The Sifting

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We don’t know how much time we have, but if we relax and listen to God, if we are still enough and if we acknowledge that He is in control (Psalm 46:10), then we can trust that there truly is enough time for His plan to unfold in His timing. We don’t have to be stressed, to overanalyze, to force things, or to make things happen. We can listen to His voice and follow His plan, and if we do mess up, we can trust Him with that too. He is able, more than able, to handle anything that comes our way.

This is a lesson I have had to learn over time. God has graciously been teaching me in many ways. He has sent wise people into my life to gently attempt to steer me the right way. He has given me His Word and His Spirit. He has allowed me to see the positive and negative outcomes of others’ decisions and lifestyles. Yet, like most people, I’m a hands-on learner. The most powerful way I’ve learned the hard lessons has been through my circumstances. And like many other people, I’m also a slow learner, so I haven’t learned through the first hard thing, or the second, or the third. No, it’s taken several serious difficulties to get my attention.

A little more than two years ago, I was watching a Beth Moore Bible study, in which she discussed a period of “sifting” that took place right before her public ministry took off. As soon as she finished relating her sifting journey, I heard the still, small voice of the Holy Spirit say, “You’re about to be sifted.” Honestly, I didn’t think too much about it at the time, but I did take it seriously.

Within two weeks, I discovered I had a life-threatening and heart-breaking ectopic pregnancy and had to have emergency surgery. During the following year, I had many struggles in my full-time ministry. It seemed we were relentlessly attacked by the enemy. The next year I became pregnant again, and we now have a healthy, sweet baby girl, but I developed a postpartum condition called PRES, which involved a blood pressure spike, a brain hemorrhage, a Grand Mal seizure, and many after effects, and which also kept me away from my ministry for longer than anticipated. When I returned to work, I fell and broke my ankle within a week and had to sit out for another couple of weeks. Since then, I’ve had simple partial seizures on a regular basis.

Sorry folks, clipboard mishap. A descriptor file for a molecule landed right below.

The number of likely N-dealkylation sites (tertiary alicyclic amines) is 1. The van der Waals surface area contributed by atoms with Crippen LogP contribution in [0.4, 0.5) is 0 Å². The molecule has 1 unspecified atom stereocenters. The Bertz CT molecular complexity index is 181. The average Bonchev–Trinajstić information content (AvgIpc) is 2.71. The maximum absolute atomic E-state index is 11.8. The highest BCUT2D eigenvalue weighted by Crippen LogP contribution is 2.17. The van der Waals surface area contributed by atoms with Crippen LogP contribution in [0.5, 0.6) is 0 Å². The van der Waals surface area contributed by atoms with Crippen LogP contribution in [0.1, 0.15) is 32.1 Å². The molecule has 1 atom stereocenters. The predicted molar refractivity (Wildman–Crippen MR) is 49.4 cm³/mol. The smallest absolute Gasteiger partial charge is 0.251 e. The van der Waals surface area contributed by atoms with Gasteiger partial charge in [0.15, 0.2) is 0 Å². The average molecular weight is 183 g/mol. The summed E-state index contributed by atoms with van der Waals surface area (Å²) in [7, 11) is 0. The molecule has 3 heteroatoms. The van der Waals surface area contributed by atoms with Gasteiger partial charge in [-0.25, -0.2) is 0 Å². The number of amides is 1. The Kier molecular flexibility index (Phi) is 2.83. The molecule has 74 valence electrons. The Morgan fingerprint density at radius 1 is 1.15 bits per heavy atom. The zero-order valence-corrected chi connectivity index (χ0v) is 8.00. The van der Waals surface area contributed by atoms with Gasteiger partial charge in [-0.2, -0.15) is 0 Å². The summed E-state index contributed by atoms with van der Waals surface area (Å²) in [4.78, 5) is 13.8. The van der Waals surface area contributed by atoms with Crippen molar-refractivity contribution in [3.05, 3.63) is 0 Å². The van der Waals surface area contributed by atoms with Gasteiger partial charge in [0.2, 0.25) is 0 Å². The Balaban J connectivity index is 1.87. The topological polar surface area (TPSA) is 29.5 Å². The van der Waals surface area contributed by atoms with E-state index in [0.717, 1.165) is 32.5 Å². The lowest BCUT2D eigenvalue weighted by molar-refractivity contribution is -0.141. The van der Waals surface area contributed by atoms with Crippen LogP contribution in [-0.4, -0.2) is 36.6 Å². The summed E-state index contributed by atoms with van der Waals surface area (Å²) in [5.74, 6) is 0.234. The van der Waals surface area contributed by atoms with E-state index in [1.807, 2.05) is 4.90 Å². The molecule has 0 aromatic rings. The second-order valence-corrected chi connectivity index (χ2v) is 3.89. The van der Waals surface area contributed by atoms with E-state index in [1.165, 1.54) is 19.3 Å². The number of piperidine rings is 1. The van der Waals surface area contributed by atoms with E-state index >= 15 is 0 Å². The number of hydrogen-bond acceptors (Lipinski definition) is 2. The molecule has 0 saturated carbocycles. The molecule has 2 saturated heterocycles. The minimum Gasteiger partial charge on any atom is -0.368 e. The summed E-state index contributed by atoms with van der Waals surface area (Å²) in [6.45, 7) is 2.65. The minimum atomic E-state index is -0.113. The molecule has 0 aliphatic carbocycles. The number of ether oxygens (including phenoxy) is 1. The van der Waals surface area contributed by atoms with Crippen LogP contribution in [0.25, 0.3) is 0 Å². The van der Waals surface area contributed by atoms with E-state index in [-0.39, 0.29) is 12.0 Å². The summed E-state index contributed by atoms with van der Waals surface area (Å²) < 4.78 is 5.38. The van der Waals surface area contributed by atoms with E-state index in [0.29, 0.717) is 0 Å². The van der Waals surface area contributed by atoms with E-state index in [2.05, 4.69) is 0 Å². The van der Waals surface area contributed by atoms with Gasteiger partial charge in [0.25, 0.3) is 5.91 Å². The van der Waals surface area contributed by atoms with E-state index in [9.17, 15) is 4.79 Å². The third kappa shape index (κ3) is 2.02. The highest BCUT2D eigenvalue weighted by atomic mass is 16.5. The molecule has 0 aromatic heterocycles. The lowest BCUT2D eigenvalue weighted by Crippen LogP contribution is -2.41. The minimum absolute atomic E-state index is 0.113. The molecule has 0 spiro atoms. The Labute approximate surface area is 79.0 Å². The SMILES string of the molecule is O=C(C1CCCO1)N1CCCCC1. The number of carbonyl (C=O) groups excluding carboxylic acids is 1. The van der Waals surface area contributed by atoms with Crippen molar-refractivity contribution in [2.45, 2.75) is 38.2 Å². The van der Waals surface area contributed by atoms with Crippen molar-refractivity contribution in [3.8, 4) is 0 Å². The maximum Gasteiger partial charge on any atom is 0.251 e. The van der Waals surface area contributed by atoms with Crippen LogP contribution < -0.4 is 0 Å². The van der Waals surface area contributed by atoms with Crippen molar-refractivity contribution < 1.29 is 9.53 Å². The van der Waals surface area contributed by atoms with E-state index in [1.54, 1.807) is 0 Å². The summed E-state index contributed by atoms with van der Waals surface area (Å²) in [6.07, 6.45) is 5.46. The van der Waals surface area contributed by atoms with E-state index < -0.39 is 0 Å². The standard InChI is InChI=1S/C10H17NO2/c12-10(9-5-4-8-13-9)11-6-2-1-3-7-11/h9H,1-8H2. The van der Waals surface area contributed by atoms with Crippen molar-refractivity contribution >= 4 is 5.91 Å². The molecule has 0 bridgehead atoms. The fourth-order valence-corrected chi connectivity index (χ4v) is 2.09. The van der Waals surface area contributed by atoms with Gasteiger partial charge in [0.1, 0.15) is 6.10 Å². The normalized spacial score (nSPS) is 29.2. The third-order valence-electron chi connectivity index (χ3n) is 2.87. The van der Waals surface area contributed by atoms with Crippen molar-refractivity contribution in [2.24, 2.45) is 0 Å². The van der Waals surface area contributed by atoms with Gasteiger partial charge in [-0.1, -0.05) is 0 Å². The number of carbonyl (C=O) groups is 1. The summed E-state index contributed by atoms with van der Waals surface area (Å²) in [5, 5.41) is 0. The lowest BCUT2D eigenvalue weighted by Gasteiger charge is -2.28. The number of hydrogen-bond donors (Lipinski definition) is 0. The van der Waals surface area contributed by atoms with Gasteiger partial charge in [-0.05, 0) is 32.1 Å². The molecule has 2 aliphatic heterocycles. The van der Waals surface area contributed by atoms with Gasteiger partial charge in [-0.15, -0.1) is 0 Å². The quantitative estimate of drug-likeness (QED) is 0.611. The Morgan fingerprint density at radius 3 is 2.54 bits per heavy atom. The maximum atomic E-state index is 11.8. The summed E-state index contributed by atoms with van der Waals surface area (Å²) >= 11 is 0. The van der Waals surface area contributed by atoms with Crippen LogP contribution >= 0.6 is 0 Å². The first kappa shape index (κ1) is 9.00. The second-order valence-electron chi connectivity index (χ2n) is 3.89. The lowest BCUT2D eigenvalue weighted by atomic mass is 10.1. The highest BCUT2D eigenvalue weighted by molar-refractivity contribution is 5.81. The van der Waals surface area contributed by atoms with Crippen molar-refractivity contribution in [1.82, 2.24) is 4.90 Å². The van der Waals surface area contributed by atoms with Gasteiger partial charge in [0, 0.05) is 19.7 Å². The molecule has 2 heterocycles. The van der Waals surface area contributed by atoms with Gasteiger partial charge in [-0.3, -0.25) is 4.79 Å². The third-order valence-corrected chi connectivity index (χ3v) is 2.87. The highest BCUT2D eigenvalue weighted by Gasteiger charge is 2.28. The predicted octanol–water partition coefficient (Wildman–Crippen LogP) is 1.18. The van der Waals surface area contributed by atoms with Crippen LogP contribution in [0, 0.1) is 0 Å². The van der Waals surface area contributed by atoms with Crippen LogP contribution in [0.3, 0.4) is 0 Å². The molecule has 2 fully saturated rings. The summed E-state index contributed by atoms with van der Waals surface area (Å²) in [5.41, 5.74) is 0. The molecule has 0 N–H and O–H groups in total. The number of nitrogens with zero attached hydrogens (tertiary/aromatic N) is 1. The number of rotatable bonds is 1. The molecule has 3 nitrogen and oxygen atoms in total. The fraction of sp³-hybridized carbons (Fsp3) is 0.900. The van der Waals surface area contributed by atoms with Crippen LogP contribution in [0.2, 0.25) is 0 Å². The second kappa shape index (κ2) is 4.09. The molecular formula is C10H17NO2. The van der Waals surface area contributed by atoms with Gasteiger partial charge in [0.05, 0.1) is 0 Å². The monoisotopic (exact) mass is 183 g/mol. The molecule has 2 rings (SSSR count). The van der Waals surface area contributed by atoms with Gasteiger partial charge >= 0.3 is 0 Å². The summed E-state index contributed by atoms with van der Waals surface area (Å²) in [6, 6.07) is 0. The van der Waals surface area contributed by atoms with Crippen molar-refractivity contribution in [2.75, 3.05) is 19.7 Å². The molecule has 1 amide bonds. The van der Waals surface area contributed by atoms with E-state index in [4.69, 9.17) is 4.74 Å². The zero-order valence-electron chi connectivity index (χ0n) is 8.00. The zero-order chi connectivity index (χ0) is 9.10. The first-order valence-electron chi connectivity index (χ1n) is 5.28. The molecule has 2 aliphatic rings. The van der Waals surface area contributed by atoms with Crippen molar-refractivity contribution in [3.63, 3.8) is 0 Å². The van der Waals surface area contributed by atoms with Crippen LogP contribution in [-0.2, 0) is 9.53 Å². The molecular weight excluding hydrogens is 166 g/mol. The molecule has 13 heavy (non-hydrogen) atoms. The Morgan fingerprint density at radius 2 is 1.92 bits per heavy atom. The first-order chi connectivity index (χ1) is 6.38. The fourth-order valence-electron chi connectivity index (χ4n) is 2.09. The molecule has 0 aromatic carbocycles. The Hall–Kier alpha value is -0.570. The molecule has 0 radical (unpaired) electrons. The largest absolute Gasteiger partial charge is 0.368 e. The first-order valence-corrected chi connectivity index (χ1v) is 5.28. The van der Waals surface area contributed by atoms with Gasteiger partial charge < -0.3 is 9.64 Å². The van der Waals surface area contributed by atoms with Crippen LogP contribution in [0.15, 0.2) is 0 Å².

Through all of this, I kept hearing God say, “Be still and know that I am God.” And I kept saying, “Yes, God, I will.” And I kept returning to the hamster wheel of being busy and thinking I had to do it all myself.

At the end of the school year, circumstances made it clear to me that it was time to move on from the ministry that I had founded four years earlier. This was not what I had planned, but I knew it was the right thing. The timing seemed bad,  but in retrospect, I can see God at work.

Again, I could hear God say, “Be still and know that I am God.” And I said, “Yes, God, I’m going to take the summer to be still. Just let me put in my resumes and I’ll be still right after that.” OK, so I didn’t exactly say that, but that’s what I did. I put in resumes the day after I resigned. I had four interviews and had three offers within a week. I accepted a position at a wonderful school and was so excited, and then I proceeded to be still–relatively at least. And it was a good thing, because God really did have an opportunity to speak to me over the summer, because I could finally hear Him. I was going at a more reasonable pace, and it felt good. I had time for relationships–both with God and others.

But there was something nagging at my soul. I kept hearing, “Be still and know that I am God.”

And then last Thursday happened. I suddenly ended up in the ER, wondering once again if I would live to see another day. And then it clicked. It’s time to “be still and know that (He is) God.” He wants me to slow down, take care of myself, pay attention to the people closest to me, and listen to His voice before making major decisions. He wants me to have enough time to be in His Word regularly so I can learn from Him. He wants me to let go of my pride and impulsivity and self-sufficiency, because He is my all in all and He can take care of every detail of my life. There is nothing He can’t handle, so He doesn’t need me to take over His position. He simply wants me to accept His provision and direction.

He wants me to stop doing, and start being, so He can stop sifting.

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